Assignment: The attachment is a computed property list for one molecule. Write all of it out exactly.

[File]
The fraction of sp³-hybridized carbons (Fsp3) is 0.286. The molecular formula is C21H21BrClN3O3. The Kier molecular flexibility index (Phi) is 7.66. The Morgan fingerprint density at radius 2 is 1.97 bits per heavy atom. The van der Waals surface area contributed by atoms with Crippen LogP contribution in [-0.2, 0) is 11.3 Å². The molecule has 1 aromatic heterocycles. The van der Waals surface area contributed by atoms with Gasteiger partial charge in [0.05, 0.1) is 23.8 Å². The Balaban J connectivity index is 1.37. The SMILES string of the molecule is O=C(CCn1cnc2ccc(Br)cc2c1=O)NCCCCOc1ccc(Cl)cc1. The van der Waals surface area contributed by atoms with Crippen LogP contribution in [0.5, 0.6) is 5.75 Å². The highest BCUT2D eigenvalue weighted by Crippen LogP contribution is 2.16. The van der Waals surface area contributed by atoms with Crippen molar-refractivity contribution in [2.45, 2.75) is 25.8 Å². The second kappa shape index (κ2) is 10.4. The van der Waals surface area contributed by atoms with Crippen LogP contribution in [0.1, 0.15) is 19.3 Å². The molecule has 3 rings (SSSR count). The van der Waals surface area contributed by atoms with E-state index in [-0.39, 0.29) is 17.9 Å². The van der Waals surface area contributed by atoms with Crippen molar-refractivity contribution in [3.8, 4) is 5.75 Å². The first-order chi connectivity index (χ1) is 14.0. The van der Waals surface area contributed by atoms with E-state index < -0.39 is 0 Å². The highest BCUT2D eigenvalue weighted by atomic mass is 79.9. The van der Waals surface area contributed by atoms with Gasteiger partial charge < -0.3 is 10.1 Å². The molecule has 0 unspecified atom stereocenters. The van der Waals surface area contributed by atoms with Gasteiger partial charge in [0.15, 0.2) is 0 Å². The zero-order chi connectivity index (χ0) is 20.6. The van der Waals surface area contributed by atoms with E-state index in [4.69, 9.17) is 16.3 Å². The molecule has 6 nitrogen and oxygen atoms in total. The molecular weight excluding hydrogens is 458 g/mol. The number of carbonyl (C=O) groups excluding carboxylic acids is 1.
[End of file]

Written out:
The fraction of sp³-hybridized carbons (Fsp3) is 0.286. The molecular formula is C21H21BrClN3O3. The Kier molecular flexibility index (Phi) is 7.66. The Morgan fingerprint density at radius 2 is 1.97 bits per heavy atom. The van der Waals surface area contributed by atoms with Crippen LogP contribution in [-0.2, 0) is 11.3 Å². The molecule has 1 aromatic heterocycles. The van der Waals surface area contributed by atoms with Gasteiger partial charge in [0.05, 0.1) is 23.8 Å². The Balaban J connectivity index is 1.37. The SMILES string of the molecule is O=C(CCn1cnc2ccc(Br)cc2c1=O)NCCCCOc1ccc(Cl)cc1. The van der Waals surface area contributed by atoms with Crippen LogP contribution in [0.5, 0.6) is 5.75 Å². The highest BCUT2D eigenvalue weighted by Crippen LogP contribution is 2.16. The van der Waals surface area contributed by atoms with Crippen molar-refractivity contribution in [2.45, 2.75) is 25.8 Å². The second kappa shape index (κ2) is 10.4. The van der Waals surface area contributed by atoms with Crippen LogP contribution in [0.1, 0.15) is 19.3 Å². The molecule has 3 rings (SSSR count). The van der Waals surface area contributed by atoms with E-state index in [-0.39, 0.29) is 17.9 Å². The van der Waals surface area contributed by atoms with Crippen molar-refractivity contribution in [3.8, 4) is 5.75 Å². The first-order chi connectivity index (χ1) is 14.0. The van der Waals surface area contributed by atoms with E-state index < -0.39 is 0 Å². The highest BCUT2D eigenvalue weighted by atomic mass is 79.9. The van der Waals surface area contributed by atoms with Gasteiger partial charge < -0.3 is 10.1 Å². The molecule has 0 unspecified atom stereocenters. The van der Waals surface area contributed by atoms with Gasteiger partial charge in [0.15, 0.2) is 0 Å². The zero-order chi connectivity index (χ0) is 20.6. The van der Waals surface area contributed by atoms with E-state index in [4.69, 9.17) is 16.3 Å². The molecule has 6 nitrogen and oxygen atoms in total. The molecular weight excluding hydrogens is 458 g/mol. The number of carbonyl (C=O) groups excluding carboxylic acids is 1.